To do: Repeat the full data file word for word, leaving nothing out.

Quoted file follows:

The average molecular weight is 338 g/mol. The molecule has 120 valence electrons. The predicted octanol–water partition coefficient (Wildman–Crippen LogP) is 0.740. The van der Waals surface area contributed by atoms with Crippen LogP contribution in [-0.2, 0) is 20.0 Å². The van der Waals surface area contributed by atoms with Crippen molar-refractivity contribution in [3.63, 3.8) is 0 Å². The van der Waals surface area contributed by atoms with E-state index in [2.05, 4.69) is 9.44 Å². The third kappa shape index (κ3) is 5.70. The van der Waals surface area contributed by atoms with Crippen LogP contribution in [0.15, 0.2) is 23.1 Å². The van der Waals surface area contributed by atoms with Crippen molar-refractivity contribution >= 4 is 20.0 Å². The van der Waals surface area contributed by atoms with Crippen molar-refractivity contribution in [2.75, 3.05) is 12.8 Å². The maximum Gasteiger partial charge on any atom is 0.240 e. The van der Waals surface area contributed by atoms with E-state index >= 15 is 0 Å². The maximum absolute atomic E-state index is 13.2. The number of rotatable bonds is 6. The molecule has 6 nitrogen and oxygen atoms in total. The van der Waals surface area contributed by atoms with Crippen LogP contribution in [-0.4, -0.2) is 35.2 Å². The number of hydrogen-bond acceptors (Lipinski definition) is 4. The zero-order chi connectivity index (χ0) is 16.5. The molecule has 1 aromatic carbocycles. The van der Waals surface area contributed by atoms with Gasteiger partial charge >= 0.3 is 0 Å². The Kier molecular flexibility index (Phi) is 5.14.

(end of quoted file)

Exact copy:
The average molecular weight is 338 g/mol. The molecule has 120 valence electrons. The predicted octanol–water partition coefficient (Wildman–Crippen LogP) is 0.740. The van der Waals surface area contributed by atoms with Crippen LogP contribution in [-0.2, 0) is 20.0 Å². The van der Waals surface area contributed by atoms with Crippen molar-refractivity contribution in [3.63, 3.8) is 0 Å². The van der Waals surface area contributed by atoms with E-state index in [2.05, 4.69) is 9.44 Å². The third kappa shape index (κ3) is 5.70. The van der Waals surface area contributed by atoms with Crippen LogP contribution in [0.15, 0.2) is 23.1 Å². The van der Waals surface area contributed by atoms with Crippen molar-refractivity contribution >= 4 is 20.0 Å². The van der Waals surface area contributed by atoms with Crippen molar-refractivity contribution in [2.75, 3.05) is 12.8 Å². The maximum Gasteiger partial charge on any atom is 0.240 e. The van der Waals surface area contributed by atoms with E-state index >= 15 is 0 Å². The maximum absolute atomic E-state index is 13.2. The number of rotatable bonds is 6. The molecule has 6 nitrogen and oxygen atoms in total. The van der Waals surface area contributed by atoms with Crippen LogP contribution in [-0.4, -0.2) is 35.2 Å². The number of hydrogen-bond acceptors (Lipinski definition) is 4. The zero-order chi connectivity index (χ0) is 16.5. The molecule has 1 aromatic carbocycles. The van der Waals surface area contributed by atoms with Gasteiger partial charge >= 0.3 is 0 Å². The Kier molecular flexibility index (Phi) is 5.14.